And this summer, it arbitrarily installed gems
that you didn't want or ask for.
There's also memory risks.
If any of you have ever bumped your head really hard
against where is all my memory going,
why is all this happening to me,
it's because a lot of gems,
a few common gems, have known memory leaks
in some of those versions.
So Redcarpet, sidekiq, therubyracer,
all have documented, and now fixed, memory leaks.
But there are still versions out there that might be
on your gem files that have these memory leak problems.
Currently there are suspected leaks in
newrelic_rpm and delayed_job.
If you want to make a pull request that fixes these,
that would be great.
- So you also run the risk of claustrophobia.
You've installed this gem, and you realized that
as we talked about, it solves some but not all of
your problems, and you find yourself
kind of hedged in by the problems that the
original gem author tried to solve.
So what you end up doing is you redesign your feature
around this gem rather than redesigning your code
to match your feature.
You also can wind up with hundreds of lines of code for only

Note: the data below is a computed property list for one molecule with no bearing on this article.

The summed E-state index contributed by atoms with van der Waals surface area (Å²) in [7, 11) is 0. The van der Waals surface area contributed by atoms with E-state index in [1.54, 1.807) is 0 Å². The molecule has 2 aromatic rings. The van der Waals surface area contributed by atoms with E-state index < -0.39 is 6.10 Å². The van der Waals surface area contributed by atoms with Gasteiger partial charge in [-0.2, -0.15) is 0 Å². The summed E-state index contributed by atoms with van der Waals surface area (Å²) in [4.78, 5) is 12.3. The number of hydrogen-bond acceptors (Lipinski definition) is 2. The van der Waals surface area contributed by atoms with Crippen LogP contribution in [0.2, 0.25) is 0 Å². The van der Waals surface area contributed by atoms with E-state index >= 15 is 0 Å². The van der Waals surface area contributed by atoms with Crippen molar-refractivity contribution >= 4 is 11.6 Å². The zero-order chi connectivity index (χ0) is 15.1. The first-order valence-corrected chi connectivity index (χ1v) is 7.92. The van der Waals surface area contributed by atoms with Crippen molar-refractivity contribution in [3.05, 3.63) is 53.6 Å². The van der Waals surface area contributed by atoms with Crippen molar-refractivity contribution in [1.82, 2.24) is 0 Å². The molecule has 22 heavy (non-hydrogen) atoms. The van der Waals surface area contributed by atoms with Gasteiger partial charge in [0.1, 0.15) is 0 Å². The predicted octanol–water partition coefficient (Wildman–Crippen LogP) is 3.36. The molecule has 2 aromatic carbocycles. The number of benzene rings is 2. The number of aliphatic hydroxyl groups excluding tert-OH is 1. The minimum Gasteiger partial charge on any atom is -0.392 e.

half of a fix, in this case.
So you have all these lines of codes.
You're rewriting your code to keep up with this gem.
And there's all this code that really is pretty wasteful.
And you can figure this out after you get it installed.
So you think, "Okay great, this gem is awesome,
"it solves most of my problem."
But you got it installed, and it's set up,
and you realize it doesn't even really do the thing you
wanted it to do, and it has compatibility issues with
other gems in your system.
So it's a really fun process from there, right?
- So that last example happened to me,
where I was trying to write an API,
and I decided I would just use a gem for that,
and halfway through getting the gem all set up,
I'd wasted an entire day trying to get grape
to work with my app, and it asked me to
turn off strong params, and I threw it out.
And wasted another day seam ripping it.
So gem assessment.
So what should you look for beforehand
before you have to go in there with a seam ripper?
You want to look for stuff like how well is it maintained.
When was the last commit?
Since that last commit, were there any major updates
to Ruby that might cause it to not work with Ruby?
Are you using the version of Ruby that has since
been updated to no longer work with this gem?
You also want to look at how often there is
community involvement.
So stuff like github watchers or stars.
You want to check the downloads.
You want to see what the community commitment is
to this gem and the community support for it
and how much community trust has been put there.
You also want to look at the issue trackers.
Are there a lot in there that have been
sitting there for years unaddressed?
Not even commented on? Not even a won't fix on it?
You want to see what kinds of issues they close
and what kinds of issues they close quickly.
If somebody submitted a security vulnerability patch
did it sit there in the PRs for weeks,